Trauma-based & Family Psychotherapy For Angry, Anxious, Depressed, and Frustrated Families

Codependency: The Powerful Trap of Unhealthy Relationships

Searching for answers

Understanding the powerful dynamics of relationships is important to the health and sustainability of your relationship.

What is codependency? If you had to describe it, could you? Most people are able to describe what they think codependency is due to the laymen understanding of the phenomenon.

This article and video will discuss this topic further.

Most people define codependency in multiple ways. I tend to define codependency as a fusion of character, emotions, thoughts, and behaviors. The relationship is so unhealthy and dominated by a lack of identity (from one or both partners) that it is difficult for others to figure out who is making the major decisions and/or expressing their own thoughts and feelings.

However, the clinical definition of codependency is a bit different. The clinical term emphasizes the fusion of two people at an unhealthy level. This unhealthy (and often abusive) fusion can lead to the same thoughts, feelings, and belief systems. In a way, codependency can look like the concept “traumatic bonding.”


Example case study

I once counseled a young lady who was in a very unhealthy codependent relationship. She struggled with identifying her own thoughts and feelings which led to her friends capitalizing on the fact that they could no longer trust her opinions because she had begun to think and sound like her boyfriend. Sadly, this “boyfriend” was someone she only dated for the purpose of “having someone to talk to.” There was no real connection and the relationship lacked emotional and psychological depth. The relationship had deteriorated into a sibling-like relationship. They were roommates. They were siblings. They were no longer lovers or partners in a relationship headed somewhere positive.


I talk more about this in the video below:


So what has been your experience in your relationships during holiday time?

Sadly, commercialism has led most people to believe that the holiday season is not worth the effort unless you have friends and family. But not everyone does and we need to model being okay with that.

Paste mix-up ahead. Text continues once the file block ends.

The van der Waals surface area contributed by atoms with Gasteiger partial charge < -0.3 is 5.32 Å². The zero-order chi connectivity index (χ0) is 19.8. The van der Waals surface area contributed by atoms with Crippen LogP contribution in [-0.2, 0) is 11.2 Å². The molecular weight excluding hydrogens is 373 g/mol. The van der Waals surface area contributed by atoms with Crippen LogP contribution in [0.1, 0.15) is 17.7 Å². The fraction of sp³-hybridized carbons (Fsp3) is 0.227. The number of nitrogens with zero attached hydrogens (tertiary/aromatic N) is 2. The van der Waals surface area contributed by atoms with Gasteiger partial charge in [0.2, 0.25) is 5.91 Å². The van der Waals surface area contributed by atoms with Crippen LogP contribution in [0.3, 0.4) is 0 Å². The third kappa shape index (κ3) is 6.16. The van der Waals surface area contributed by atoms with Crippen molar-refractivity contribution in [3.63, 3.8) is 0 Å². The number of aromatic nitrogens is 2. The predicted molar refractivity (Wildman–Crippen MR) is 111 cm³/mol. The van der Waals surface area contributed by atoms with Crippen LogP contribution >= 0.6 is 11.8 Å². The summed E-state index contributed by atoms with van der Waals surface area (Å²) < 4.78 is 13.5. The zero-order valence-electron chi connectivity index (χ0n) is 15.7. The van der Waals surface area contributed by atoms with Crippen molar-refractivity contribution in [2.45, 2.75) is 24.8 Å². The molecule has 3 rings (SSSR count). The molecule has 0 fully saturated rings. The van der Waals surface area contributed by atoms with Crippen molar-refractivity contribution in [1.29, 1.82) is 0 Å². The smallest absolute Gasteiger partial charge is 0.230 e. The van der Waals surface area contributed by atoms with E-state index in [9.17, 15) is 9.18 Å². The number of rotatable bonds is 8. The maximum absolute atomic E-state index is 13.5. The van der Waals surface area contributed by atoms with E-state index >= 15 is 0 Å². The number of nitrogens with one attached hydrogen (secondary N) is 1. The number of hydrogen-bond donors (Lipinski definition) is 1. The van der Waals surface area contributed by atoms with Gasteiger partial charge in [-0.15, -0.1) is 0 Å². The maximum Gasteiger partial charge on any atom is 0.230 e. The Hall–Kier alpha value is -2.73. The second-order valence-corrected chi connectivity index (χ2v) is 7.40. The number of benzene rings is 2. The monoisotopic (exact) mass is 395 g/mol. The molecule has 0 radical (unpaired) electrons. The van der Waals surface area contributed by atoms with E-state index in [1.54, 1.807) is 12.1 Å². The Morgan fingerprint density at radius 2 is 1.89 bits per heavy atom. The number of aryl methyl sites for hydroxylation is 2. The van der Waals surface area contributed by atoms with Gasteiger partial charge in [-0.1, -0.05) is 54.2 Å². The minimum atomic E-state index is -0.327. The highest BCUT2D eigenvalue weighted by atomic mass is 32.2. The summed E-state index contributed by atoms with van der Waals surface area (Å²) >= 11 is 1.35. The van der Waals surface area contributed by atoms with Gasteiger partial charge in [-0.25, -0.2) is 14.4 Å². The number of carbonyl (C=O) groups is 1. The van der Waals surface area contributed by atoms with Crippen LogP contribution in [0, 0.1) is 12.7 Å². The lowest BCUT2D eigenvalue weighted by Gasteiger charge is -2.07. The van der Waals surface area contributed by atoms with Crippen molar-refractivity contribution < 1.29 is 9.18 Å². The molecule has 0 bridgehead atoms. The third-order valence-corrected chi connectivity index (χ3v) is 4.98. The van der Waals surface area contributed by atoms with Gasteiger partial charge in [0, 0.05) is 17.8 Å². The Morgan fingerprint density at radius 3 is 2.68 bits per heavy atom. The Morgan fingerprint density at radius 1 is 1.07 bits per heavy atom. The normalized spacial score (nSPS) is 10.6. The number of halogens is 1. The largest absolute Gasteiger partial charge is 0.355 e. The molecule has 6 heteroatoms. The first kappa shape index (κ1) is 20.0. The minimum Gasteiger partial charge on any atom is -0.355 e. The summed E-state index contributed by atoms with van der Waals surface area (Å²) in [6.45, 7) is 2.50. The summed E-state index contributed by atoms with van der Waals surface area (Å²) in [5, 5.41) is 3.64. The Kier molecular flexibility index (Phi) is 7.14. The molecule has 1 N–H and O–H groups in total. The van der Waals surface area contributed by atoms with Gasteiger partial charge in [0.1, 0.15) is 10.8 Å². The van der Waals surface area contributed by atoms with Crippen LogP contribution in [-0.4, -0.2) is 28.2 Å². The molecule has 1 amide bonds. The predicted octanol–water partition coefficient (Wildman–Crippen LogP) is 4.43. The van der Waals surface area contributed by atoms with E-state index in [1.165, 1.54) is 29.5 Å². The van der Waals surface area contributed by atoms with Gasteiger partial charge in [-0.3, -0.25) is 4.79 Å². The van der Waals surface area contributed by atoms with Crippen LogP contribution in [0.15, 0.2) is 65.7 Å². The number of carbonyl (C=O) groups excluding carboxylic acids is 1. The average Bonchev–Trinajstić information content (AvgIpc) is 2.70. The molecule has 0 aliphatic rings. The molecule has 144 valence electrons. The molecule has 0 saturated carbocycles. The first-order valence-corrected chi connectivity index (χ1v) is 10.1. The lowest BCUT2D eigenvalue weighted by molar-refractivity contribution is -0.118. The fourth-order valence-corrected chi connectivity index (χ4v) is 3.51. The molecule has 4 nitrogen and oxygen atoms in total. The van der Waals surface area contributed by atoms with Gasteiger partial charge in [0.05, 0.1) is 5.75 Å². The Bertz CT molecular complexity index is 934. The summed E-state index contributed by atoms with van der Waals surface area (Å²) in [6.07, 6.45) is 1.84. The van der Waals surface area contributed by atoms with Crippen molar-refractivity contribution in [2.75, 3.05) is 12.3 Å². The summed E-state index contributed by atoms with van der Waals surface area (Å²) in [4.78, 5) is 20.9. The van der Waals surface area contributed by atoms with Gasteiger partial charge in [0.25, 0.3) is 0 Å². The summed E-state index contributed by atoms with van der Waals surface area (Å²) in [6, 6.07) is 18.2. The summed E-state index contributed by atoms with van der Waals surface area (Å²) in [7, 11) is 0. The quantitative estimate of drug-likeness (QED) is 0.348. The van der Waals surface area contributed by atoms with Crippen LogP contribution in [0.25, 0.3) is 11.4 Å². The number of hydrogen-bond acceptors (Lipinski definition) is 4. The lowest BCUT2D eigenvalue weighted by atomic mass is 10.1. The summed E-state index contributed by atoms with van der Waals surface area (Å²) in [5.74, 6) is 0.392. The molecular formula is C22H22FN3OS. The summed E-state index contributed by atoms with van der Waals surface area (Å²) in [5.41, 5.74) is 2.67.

I encourage you to share this video with someone who may benefit from this information.  Please hit the thumbs up button to make this video available to others who may benefit from it.


Stay tuned for next week’s post as I will discuss ways to overcome codependent relationships.

As always, I wish you well

*CORONA VIRUS UPDATE1050 Lincoln Way, Ste 1 - Pittsburgh PA

States across the nation are passing laws, reducing restrictions, and enacting new regulations to help support the transition from stay-at-home orders to the normal flow of life again.

To keep everyone at Anchored Child & Family Counseling safe, I will only be opening the office for in-person sessions 1 day of the week. The other days of the week will consist of teletherapy sessions until the mask wearing restrictions are reduced or eliminated and corona virus cases have gone down.

My office assistant and I will be monitoring insurance policies for any changes to corona-related cost share, copayment, and coinsurance policies. I will be checking and rechecking insurance policies to ensure you will be covered for teletherapy. At this time, all major insurance companies (UPMC, Highmark, Aetna, Optum/United, and Cigna) are continuing to provide coverage for teletherapy into September 2020.

Please check (the practice website) for updates and my business facebook page at:

Please continue to stay safe!
Thank you



Támara Hill, MS, NCC, CCTP, LPC

Licensed Child & Family Therapist
National Board Certified Counselor
Internationally Certified Trauma Therapist

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